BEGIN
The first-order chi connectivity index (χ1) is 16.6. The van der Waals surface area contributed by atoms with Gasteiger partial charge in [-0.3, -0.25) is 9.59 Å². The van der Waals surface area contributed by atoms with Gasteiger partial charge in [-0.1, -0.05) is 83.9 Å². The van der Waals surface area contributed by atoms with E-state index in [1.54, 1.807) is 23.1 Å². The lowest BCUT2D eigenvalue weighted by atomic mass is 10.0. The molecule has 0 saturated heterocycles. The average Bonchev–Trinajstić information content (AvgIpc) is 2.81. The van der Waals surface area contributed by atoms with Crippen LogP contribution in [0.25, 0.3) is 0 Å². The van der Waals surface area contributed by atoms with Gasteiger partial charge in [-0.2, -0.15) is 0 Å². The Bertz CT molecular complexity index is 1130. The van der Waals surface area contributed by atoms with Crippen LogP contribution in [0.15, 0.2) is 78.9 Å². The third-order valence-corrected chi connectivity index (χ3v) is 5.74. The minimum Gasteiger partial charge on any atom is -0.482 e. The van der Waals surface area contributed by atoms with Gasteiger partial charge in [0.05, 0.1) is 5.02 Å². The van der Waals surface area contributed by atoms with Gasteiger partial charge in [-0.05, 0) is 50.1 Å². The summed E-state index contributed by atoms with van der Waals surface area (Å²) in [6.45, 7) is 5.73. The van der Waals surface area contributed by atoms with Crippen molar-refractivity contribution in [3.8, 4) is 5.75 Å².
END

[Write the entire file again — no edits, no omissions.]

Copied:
The first-order chi connectivity index (χ1) is 16.6. The van der Waals surface area contributed by atoms with Gasteiger partial charge in [-0.3, -0.25) is 9.59 Å². The van der Waals surface area contributed by atoms with Gasteiger partial charge in [-0.1, -0.05) is 83.9 Å². The van der Waals surface area contributed by atoms with E-state index in [1.54, 1.807) is 23.1 Å². The lowest BCUT2D eigenvalue weighted by atomic mass is 10.0. The molecule has 0 saturated heterocycles. The average Bonchev–Trinajstić information content (AvgIpc) is 2.81. The van der Waals surface area contributed by atoms with Crippen LogP contribution in [0.25, 0.3) is 0 Å². The van der Waals surface area contributed by atoms with Gasteiger partial charge in [-0.2, -0.15) is 0 Å². The Bertz CT molecular complexity index is 1130. The van der Waals surface area contributed by atoms with Crippen LogP contribution in [0.15, 0.2) is 78.9 Å². The third-order valence-corrected chi connectivity index (χ3v) is 5.74. The minimum Gasteiger partial charge on any atom is -0.482 e. The van der Waals surface area contributed by atoms with Gasteiger partial charge in [0.05, 0.1) is 5.02 Å². The van der Waals surface area contributed by atoms with Gasteiger partial charge in [-0.05, 0) is 50.1 Å². The summed E-state index contributed by atoms with van der Waals surface area (Å²) in [6.45, 7) is 5.73. The van der Waals surface area contributed by atoms with Crippen molar-refractivity contribution in [3.8, 4) is 5.75 Å².